Memphis school officials are reviewing COVID protocols after health department softens quarantines

A student emphatically raises their hand during an exercise in class. The student and their peers are all wearing protective masks at their desks in the classroom.
In its newest order, the Shelby County Health Department said quarantine is only required for those diagnosed with COVID. Shelby County Schools’ current policy is that those both diagnosed and exposed individuals should quarantine. (Emily Elconin for Chalkbeat)

Memphis school officials are reviewing COVID policies after the Shelby County Health Department softened quarantine guidelines.

In the newest health order, which took effect Wednesday, the health department said quarantine is only required for those diagnosed with COVID. Shelby County Schools’ current policy is that those diagnosed and exposed should quarantine. 

The health department’s order puts Shelby County in closer alignment with new state laws that attempt to dial back local health officials’ ability to enact COVID restrictions. Two federal judges, meanwhile, have issued orders that blunt the state laws. Unmasked students during a pandemic pose a health risk to children with compromised immune systems, who are protected by the federal Americans with Disabilities Act, lawsuits argue. 

Since the school year began in August, the district has required students and staff identified as close contacts to quarantine for 10 days from the last date of contact with the COVID positive person. If the student or staff member exhibits no symptoms for seven days and tests negative, the quarantine period is shortened to seven days.

School quarantines have been one of the largest obstacles families and educators have faced since the pandemic began. Parents have bemoaned the challenges of juggling their children’s at-home learning with their own full-time work, and teachers have struggled to ensure children continue learning from home.

In a survey of state educators, 65% of responding teachers who taught in person last school year said adapting to mandated student and staff quarantines was a challenge. Forty percent of respondents said quarantine was the biggest challenge they faced. Teachers also opposed using sick days for mandatory quarantines, a policy that the district changed earlier this year in response. 

In a Tuesday statement, a Shelby County Schools spokesperson said administrators are conducting an internal review of COVID policies. In the meantime, though, families and district staff continue to follow the same pandemic protocols they have all school year.

Like Shelby County Schools, Metro Nashville Public Schools continues to require masks, but as of earlier this month no longer requires students and staff to quarantine if they are asymptomatic after coming into close contact with a COVID-positive person.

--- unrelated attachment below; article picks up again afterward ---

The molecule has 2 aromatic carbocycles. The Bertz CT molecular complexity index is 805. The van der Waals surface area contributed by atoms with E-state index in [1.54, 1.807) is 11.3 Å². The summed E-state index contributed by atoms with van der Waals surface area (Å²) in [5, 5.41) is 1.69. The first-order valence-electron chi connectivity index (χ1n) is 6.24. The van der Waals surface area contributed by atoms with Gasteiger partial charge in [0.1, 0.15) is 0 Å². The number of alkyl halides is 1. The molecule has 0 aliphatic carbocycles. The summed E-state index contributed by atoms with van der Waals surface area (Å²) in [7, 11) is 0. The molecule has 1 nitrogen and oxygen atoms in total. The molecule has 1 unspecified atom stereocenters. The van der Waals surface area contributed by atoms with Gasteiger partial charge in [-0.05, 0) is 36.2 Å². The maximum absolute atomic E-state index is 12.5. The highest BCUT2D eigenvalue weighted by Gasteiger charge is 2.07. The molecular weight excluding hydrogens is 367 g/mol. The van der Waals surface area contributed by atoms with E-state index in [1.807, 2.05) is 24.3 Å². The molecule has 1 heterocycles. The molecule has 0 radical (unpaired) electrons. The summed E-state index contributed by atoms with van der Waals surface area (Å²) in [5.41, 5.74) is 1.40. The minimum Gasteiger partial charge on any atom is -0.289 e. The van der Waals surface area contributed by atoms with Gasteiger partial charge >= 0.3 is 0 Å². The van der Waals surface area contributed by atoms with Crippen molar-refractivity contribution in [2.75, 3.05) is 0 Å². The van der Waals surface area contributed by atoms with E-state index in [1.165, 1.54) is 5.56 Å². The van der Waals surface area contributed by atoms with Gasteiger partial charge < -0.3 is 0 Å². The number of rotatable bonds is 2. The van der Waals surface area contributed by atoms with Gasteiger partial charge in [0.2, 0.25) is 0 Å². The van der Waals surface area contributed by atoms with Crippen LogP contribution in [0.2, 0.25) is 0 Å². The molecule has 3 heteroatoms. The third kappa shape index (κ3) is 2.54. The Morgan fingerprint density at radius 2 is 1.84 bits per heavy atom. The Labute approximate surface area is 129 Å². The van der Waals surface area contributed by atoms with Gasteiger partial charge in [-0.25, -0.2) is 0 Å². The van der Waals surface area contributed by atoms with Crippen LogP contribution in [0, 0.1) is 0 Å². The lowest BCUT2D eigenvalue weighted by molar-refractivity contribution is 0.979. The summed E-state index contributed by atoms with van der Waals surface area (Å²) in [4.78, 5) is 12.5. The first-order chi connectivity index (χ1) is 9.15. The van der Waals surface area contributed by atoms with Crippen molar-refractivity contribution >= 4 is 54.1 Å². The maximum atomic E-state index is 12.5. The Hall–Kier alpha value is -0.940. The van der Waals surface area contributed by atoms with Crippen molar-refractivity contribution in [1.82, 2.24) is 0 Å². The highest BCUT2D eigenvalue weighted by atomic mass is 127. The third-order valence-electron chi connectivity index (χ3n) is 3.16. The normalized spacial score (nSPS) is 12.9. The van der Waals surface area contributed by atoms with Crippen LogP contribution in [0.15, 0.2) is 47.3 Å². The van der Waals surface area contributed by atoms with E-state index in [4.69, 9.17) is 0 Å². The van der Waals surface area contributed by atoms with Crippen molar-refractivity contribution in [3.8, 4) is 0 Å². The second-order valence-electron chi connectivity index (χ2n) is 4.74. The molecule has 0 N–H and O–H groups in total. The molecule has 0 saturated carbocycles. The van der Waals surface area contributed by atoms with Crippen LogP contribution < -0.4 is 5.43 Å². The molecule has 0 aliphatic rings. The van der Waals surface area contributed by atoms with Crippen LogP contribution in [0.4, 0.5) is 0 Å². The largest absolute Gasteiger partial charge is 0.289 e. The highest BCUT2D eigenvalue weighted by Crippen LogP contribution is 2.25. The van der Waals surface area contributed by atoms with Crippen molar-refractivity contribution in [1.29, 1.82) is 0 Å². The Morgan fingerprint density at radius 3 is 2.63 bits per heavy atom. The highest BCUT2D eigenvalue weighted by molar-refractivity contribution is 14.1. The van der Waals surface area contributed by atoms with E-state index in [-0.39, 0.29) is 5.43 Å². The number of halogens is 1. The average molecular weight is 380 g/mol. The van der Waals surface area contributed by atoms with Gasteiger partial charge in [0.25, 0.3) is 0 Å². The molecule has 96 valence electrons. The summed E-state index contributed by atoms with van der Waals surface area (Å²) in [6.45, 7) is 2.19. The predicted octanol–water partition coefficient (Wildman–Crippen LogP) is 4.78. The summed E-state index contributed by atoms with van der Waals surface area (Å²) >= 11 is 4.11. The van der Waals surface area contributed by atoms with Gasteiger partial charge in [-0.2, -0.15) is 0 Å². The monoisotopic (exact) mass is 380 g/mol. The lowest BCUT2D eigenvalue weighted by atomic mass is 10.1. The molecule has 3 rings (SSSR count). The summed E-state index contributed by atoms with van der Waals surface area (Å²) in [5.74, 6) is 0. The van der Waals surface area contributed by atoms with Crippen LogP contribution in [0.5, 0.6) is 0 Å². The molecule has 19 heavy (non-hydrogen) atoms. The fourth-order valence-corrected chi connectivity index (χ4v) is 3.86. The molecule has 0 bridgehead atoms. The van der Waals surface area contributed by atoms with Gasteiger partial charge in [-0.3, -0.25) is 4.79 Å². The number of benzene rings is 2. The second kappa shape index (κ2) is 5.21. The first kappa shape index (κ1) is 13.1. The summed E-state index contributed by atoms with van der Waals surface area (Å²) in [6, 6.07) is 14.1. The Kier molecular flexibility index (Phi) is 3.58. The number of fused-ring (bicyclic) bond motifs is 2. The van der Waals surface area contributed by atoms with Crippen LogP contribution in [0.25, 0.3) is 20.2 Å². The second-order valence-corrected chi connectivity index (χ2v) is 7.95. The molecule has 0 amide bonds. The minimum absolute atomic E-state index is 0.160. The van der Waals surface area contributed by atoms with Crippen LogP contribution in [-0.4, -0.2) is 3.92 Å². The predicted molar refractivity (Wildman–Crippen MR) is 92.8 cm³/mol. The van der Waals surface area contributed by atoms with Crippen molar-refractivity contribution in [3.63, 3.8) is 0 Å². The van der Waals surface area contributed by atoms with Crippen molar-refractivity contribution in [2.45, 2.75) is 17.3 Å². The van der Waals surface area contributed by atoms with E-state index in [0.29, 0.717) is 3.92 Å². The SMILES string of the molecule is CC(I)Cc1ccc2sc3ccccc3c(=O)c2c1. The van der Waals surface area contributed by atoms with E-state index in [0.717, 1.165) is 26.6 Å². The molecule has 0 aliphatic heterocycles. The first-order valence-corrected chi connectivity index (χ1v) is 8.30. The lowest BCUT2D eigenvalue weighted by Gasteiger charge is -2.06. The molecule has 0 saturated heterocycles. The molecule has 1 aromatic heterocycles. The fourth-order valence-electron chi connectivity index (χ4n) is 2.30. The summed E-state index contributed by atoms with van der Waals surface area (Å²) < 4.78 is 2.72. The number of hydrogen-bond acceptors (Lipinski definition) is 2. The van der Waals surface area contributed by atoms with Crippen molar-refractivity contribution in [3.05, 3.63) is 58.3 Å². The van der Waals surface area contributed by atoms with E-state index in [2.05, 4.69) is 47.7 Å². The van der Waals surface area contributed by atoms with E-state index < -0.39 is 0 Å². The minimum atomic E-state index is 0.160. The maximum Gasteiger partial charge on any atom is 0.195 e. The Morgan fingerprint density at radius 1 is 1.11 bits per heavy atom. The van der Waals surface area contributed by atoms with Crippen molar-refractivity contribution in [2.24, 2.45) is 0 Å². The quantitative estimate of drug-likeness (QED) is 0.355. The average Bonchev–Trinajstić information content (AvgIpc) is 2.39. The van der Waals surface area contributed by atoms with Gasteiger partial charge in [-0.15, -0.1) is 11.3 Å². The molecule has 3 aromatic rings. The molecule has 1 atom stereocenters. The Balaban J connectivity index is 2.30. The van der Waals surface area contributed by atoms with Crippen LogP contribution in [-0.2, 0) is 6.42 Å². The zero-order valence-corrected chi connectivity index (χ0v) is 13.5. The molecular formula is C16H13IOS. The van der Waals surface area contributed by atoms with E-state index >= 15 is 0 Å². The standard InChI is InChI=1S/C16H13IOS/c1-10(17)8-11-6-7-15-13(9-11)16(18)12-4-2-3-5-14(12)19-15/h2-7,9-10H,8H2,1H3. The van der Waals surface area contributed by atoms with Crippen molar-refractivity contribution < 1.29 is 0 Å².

Dr. Sandy Arnold, division chief of pediatric infectious diseases at Le Bonheur Children’s Hospital in Memphis, isn’t especially worried about districts like Nashville softening quarantine rules — considering the disruption it causes children and their families.

However, Arnold is worried about districts that have opted to drop both mask and quarantine requirements at the same time. 

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Most suburban Memphis school districts are not requiring masks. In Germantown, the only suburban district in the area that continues to mandate masks, the school board is debating how it should proceed. Numerous residents have complained about the masking policy, the Daily Memphian reported Tuesday.

Arnold suggested it would be safer for school officials to drop school quarantines first, and wait to lift mask mandates until at least after the holidays, when cases are likely to spike from increased indoor social gatherings.

In the Memphis area, Arnold said, both might be bad ideas because of the community’s low vaccination rates, especially among school-age children who only recently were cleared to receive the Pfizer vaccine. In total, around 48% of Shelby County residents have been fully vaccinated, according to Wednesday data from the health department. And as of last Thursday, the last time the department released its weekly numbers, fewer than 10% of children ages 5-11 and just under 50% of children ages 12-17 have gotten at least one dose of the COVID vaccine.

Arnold urged parents to vaccinate their children — and themselves.

“If we had higher vaccination rates, I’d be a lot less worried about this,” Arnold said. “It’s concerning. Only time will tell us what happens.” 

She added: “I just hope I don’t see any kids on ventilators because of this.”

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